Frog Woman's Signature

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Native American Collections at the Minnesota Historical Society


Native American cultural practices are passed down from one generation to the next. Native people choose what to retain and what to alter as they express themselves while paying respect to those who came before them. MNHS assists Native people in connecting with works created by their ancestors and provides support for learning, practicing, teaching and recovering culture.

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Frog Woman's Signature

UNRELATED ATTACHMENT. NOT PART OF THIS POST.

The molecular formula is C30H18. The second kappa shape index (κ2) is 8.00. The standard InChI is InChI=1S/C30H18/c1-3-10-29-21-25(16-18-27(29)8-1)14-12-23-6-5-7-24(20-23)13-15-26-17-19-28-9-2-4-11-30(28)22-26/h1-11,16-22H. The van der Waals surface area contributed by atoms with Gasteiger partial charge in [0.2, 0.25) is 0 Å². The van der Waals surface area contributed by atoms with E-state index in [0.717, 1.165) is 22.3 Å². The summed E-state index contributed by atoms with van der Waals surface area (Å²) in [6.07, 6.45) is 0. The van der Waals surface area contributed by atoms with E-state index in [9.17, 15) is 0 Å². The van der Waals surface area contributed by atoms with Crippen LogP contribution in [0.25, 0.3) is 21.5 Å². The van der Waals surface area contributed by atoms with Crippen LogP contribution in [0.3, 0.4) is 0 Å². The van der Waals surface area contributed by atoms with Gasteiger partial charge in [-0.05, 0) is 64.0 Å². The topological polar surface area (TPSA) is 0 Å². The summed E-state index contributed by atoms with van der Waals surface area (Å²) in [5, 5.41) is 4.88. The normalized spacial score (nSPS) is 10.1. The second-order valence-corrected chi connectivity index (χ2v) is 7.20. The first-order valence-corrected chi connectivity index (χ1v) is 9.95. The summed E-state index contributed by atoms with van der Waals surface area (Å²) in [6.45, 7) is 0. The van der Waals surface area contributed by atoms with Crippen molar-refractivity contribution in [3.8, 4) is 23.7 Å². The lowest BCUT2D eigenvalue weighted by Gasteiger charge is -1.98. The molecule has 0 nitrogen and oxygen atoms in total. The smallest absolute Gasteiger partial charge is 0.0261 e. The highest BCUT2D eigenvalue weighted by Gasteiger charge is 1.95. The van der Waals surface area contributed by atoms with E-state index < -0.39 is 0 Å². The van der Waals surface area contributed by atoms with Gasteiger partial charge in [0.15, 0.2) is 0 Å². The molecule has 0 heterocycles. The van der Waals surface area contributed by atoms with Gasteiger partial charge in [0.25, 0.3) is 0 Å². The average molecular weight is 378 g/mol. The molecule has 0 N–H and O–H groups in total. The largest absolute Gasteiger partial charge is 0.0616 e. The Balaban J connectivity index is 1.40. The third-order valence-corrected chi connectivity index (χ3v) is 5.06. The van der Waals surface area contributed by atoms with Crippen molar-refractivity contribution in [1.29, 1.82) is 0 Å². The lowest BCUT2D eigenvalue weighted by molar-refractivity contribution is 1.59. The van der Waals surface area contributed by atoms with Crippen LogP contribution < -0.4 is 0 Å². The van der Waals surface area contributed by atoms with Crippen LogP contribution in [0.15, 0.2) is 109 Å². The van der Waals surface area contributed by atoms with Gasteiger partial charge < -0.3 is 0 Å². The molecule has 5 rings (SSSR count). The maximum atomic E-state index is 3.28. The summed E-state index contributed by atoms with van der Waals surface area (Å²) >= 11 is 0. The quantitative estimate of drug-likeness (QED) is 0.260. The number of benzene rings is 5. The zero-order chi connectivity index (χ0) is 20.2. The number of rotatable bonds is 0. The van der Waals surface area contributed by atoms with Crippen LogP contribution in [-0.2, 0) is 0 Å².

By: Rita Walaszek | Objects/Works | August 14, 2018

Paqua Naha's or Frog Woman's signature

Many Native artists didn’t sign their work. In the Southwest United States, traders encouraged artists to sign their work to help sales. Paqua Naha or Frog Woman, a Hopi potter and painter from Arizona had a very unique signature. Paqua, which means frog in the Hopi language, would draw a frog on the bottom of her pottery. Her daughter, Joy Navasie and also known as Frog Woman, would continue the tradition but change how the frog’s feet were depicted in order to differentiate the maker.

The Minnesota Historical Society has four of Paqua Naha’s pottery in the collection. To see Paqua and other Hopi material culture please visit our Collections Online.

Vase made by Paqua Naha or Frog Woman